The Scottish Action Plan on Health and Safety (March 2007) includes action to improve business access to health and safety advice and expanding occupational health support. Action is also underway to increase workers' involvement in managing health and safety as evidence shows this improves performance.

The Scottish Government and the Scottish Trades Union Congress issued a joint communiqué in January 2008 on action to reduce health inequalities through improving employment opportunities and enhancing health and wellbeing in the workplace.

Task Force recommendations

These recommendations will influence the development of the Government's framework for tackling poverty, inequality and deprivation and help ensure that the link between poverty and poor health is broken. Recommendations on employment will extend responsibility for making sure that people benefit from being in work that is good for their health:

16. Fairer Scotland Fund resources deployed by community planning partnerships should contribute to health outcomes and improving healthy life expectancy.

17. Universal public services should build on examples of effective financial inclusion activity, to engage people at risk of poverty with the financial advice and services they need. Removing the stress caused by debt will improve people's health and wellbeing.

18. The Government should help people to maximise their income and encourage them to take up means-tested benefits, starting with older people and extending activity through intermediary organisations such as Registered Social Landlords and healthcare services. Extra resources acquired by clients tend to be directed towards spending on fuel, food, education, recreation and transport, with resulting improvements in general health, living standards and economic benefits for the local community.

19. Any future Government action on fuel poverty should consider explicitly whether improvements in health and reductions in health inequalities can be expected as a result.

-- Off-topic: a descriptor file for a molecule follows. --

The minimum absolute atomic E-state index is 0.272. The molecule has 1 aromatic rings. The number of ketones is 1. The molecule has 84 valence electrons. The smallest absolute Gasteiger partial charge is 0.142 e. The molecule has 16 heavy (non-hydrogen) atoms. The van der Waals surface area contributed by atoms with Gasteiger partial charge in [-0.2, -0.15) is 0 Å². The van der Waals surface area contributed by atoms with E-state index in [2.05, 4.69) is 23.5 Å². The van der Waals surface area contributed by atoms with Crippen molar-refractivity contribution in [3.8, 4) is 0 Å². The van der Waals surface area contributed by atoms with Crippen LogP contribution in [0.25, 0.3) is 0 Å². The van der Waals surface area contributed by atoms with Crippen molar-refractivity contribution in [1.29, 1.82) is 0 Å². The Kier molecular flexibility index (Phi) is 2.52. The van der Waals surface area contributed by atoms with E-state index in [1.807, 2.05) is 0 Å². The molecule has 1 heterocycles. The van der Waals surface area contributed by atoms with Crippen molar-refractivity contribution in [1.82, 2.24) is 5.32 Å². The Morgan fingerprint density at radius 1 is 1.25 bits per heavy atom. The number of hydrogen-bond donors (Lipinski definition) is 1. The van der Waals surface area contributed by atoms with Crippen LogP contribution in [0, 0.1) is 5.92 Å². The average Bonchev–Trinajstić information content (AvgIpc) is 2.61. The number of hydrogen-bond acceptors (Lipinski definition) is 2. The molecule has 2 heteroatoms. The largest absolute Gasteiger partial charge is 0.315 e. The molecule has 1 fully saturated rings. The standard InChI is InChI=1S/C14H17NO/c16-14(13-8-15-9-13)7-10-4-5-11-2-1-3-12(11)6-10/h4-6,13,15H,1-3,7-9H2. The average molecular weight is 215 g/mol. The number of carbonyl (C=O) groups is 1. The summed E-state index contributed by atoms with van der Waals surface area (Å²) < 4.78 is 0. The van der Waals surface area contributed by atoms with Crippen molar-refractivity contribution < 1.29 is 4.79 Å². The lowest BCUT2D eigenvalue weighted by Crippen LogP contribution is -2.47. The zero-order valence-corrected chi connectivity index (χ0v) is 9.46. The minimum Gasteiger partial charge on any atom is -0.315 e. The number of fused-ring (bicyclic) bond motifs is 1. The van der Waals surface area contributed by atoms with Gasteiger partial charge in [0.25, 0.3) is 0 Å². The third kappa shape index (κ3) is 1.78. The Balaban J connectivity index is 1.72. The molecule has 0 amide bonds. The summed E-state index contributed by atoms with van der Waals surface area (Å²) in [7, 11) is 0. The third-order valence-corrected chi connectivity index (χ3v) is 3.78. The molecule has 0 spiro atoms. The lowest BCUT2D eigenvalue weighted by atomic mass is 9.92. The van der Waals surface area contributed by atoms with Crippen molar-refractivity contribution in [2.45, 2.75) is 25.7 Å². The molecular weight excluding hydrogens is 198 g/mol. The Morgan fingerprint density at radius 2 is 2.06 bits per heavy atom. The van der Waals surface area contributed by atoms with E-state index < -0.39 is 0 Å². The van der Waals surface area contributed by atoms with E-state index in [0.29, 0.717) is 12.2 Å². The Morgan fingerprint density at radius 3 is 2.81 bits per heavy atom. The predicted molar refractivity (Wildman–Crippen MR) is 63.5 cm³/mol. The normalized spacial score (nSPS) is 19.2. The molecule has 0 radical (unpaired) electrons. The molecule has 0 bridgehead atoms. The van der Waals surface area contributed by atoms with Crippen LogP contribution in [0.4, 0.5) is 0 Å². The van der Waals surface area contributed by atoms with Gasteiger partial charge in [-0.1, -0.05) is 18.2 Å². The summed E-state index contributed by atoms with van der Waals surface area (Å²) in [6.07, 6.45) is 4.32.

20. The Government should encourage local leadership in activating business participation in the community planning process. New agencies and current statutory partners should be involved in responding to local needs. In particular, NHS Boards should play an active part in employability partnerships across Scotland.

21. To achieve the potential of business and enterprise in contributing to local community action, the outcome of improving health through work should be integrated with the remit of economic development agencies at national, sectoral and local authority levels including urban regeneration initiatives.

22. NHS Boards and public sector employers should act as exemplars in increasing and supporting healthy employment for vulnerable groups.

23. Public sector leaders should promote the evidence on the health benefits of employment with staff, patients and clients.

24. Professional bodies in the field of occupational and public health should be consulted on incorporating the evidence on the health benefits of employment into professional development and practice.

25. The Scottish Centre for Healthy Working Lives should refine the Healthy Working Lives Award scheme to make it more flexible and accessible to smaller businesses.

26. Public sector organisations should increase the use of community benefits clauses in their contracting processes.


"The places where we live, work and play, can do so much for our health. What each of us can do matters, not only in terms of the benefits to the environment but also in terms of our own personal wellbeing. I believe that by delivering a Greener Scotland we will also contribute towards a Healthier and Fairer Scotland."
Mike Russell, Minister for Environment

Key points

  • Physical environments have an impact on people's mental and physical health and wellbeing.
  • Play and recreation areas for children and young people should have high priority.
  • Transport and planning policies should include actions to improve health inequalities.

Why this matters

People's physical environment can have a really positive impact on their health and wellbeing. But poor quality surroundings can have the opposite effect.

Health inequalities would be much wider today if it were not for a number of policies that have improved the environment. These include neighbourhood regeneration, housing improvements and controls such as clean air acts. The Task Force wishes to reduce still further people's exposure to factors in their physical and social environments that cause stress, damage health and wellbeing, and lead to health inequalities.